TRD’s White To Step Down After Current Season
The face and voice of Toyota Racing Development’s wide-ranging North American motorsports programs for more than 15 years is stepping down.
Lee White, president of TRD, announced Tuesday that he will retire at the end of the 2013 racing season. Citing “family health care needs,” White immediately will cease his daily duties and vacate the position of president/general manager of TRD.
White’s resignation comes in the aftermath of an embarrassing engine-related penalty handed out to NASCAR Sprint Cup Series star Matt Kenseth of Joe Gibbs Racing after his victory at Kansas Speedway last month, and a recent rash of engine failures in NASCAR’s premier series.
“I have been planning and working toward retirement at the end of this race season in December,” White said in a statement from TRD’s headquarters in Torrance, Calif. “I have been offered and accepted an opportunity to perform a reduced amount of duties from my home office. This generous arrangement afforded to us by the company will allow me to attend to personal family priorities.”
White has been with TRD for over 15 years and was responsible for all TRD activities in North America, including engine development, manufacturing, chassis design and development, team and manufacturer relationships, manufacturer and sanctioning body relations as well as engineering support for Toyota teams participating in NASCAR, U.S. Auto Club , National Hot Rod Association, Rolex Grand-Am and Off-Road competition.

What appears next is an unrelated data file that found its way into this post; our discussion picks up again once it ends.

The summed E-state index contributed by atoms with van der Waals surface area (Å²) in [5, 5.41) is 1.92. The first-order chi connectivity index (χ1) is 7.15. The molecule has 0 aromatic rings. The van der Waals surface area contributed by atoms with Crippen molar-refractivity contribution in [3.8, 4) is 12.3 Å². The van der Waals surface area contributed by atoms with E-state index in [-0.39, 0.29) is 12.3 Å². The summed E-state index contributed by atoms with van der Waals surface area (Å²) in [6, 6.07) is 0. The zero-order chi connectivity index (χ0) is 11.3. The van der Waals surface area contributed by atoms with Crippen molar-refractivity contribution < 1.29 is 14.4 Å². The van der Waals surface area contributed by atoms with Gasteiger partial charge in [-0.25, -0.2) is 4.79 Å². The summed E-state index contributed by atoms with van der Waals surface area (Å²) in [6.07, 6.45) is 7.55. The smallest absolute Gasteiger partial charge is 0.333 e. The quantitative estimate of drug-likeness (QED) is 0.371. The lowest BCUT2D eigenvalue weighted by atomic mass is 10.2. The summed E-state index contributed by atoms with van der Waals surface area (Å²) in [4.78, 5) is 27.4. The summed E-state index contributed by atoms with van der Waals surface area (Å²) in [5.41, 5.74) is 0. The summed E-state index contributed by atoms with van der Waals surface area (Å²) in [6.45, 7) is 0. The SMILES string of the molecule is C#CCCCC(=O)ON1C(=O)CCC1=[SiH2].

“Lee has contributed enormously to Toyota Motorsports in his 15 years with TRD. His leadership has resulted in victories and championships in a broad spectrum of racing series,” said Bill Fay, Toyota Group vice president/general manager. “He’s had an impressive career and his day-to-day leadership will be missed. We offer Lee and Lynn our support and best wishes.”
Prior to joining Toyota in 1997, White began his career in racing with LeeCo Engineering as an owner, driver and engineer. He served as manager and engineer for Read Racing Engines and later became team manager and engineer for Herman Miller Porsche Racing. He since has held positions as general manager and engineer for Roush Racing, Rocketsports Racing and Newman/Haas Racing.
Throughout his career, White has participated in programs totaling approximately 1,000 individual race victories and 250 championships. He also is a private, instrument-rated pilot, aircraft tuner and holder of two U.S. National and World FIA speed records.
White will continue as a Special Advisor to TRD and Toyota Motorsports until his planned retirement at the end of the season. Assignment of his duties will be determined shortly.
Darrell Waltrip, a three-time Cup champion who partnered with Toyota when it entered the Craftsman (now Camping World) Truck Series beginning with the 2004 season, addressed White’s NASCAR legacy.